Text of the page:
So why should we introduce all the things she would hate about playing in an organized program and place limits on the parts she loves?

Instead of hauling her to a practice where she can be told what to do for 45 minutes (and when she has to stop), why not let her play for 15 minutes or an  hour and a half the way she likes to play and decide for herself when she wants to stop? I think she’ll end up with more time kicking and running, have more fun, and have the aspects of playing soccer that she loves nurtured. If she’s really into it and decides she wants to compete later on, she’ll let us know. That’s the time to get her into a program. Until then, why not just let her have fun and get better at the same time?

If a love and passion for the game grows, she’ll ask for the structure. She’ll crave it. If she gets structure too soon, that love may never get a chance to grow.

Some people (“people” here means adults, but kids are also people) run just for the heck of it. They don’t use watches, distance, pace, or anything. They just run. Not for a race or any kind of competition. They just love to run. What do you think would happen to their passion for running if you forced them to enter 5ks and placed them on a program with a coach? I mean, most of them could probably be better runners with coaching and a training program, but is that what they want? If so, they’d already be doing that.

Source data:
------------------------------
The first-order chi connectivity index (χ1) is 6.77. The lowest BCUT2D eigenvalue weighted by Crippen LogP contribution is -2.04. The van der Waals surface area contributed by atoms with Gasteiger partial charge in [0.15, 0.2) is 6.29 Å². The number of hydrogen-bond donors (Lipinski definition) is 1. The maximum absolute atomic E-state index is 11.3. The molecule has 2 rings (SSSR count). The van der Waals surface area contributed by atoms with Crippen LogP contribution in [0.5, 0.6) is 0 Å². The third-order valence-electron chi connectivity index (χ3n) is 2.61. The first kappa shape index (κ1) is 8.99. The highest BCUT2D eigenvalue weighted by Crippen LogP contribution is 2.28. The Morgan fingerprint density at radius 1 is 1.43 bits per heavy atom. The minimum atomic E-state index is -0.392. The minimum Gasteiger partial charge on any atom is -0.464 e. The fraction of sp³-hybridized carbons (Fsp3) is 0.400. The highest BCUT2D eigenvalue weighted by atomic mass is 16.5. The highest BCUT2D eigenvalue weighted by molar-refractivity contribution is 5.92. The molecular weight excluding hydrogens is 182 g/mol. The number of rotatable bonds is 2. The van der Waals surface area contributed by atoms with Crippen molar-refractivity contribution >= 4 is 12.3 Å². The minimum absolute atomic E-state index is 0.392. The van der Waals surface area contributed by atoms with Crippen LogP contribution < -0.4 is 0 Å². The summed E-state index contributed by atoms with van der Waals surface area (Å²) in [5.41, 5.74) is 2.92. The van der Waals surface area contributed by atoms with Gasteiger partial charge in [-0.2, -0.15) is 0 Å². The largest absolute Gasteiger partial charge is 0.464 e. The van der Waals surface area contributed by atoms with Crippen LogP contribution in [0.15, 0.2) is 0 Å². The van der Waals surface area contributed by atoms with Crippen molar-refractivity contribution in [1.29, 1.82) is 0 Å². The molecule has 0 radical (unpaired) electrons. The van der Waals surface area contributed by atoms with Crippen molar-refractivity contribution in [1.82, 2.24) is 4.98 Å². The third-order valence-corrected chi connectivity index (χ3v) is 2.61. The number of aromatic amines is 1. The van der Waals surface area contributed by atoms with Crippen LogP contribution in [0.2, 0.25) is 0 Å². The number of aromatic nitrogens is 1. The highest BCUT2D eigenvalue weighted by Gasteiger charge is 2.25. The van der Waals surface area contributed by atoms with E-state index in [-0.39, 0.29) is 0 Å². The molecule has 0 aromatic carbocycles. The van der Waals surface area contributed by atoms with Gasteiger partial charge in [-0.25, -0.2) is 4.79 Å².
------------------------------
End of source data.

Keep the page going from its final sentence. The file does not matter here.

I’m not saying organized youth sports are bad. I loved playing organized sports when I was a kid. But I was a different kind of kid than she is. I was really into the competition side of sports, and I wanted that trophy*. But I spent many more hours playing baseball and football in the yard than I did on organized teams. I played in the backyard because I loved baseball and football, and I’m pretty sure the backyard was the place I made my biggest gains, not at practice 2x a week for a few months.

Every kid is different. If we were dealing with our 5yo, who actually doesn’t give a flip about soccer, she’d be all about the team. She enjoys running and loves entering races. She likes running on her own, but entering a race ignites something extra in her. She doesn’t  win, but she’s ok with that. She loves the idea of being involved in a big event. If that’s what does it for her that’s great, and we’ll pursue it that way.

Even as unschoolers, I think we can sometimes fall into the trap of putting that approach into a box, labeling it “Education”, and forgetting it can apply to everything else.

*Back then, only the champions got trophies.

Getting Political Again For Just A Minute

Haven’t done this for a long time. And, well, this isn’t strictly really political because I’m not really picking a side on anything here. At least I don’t think I am. These are mostly just some of my thoughts from recent conversations.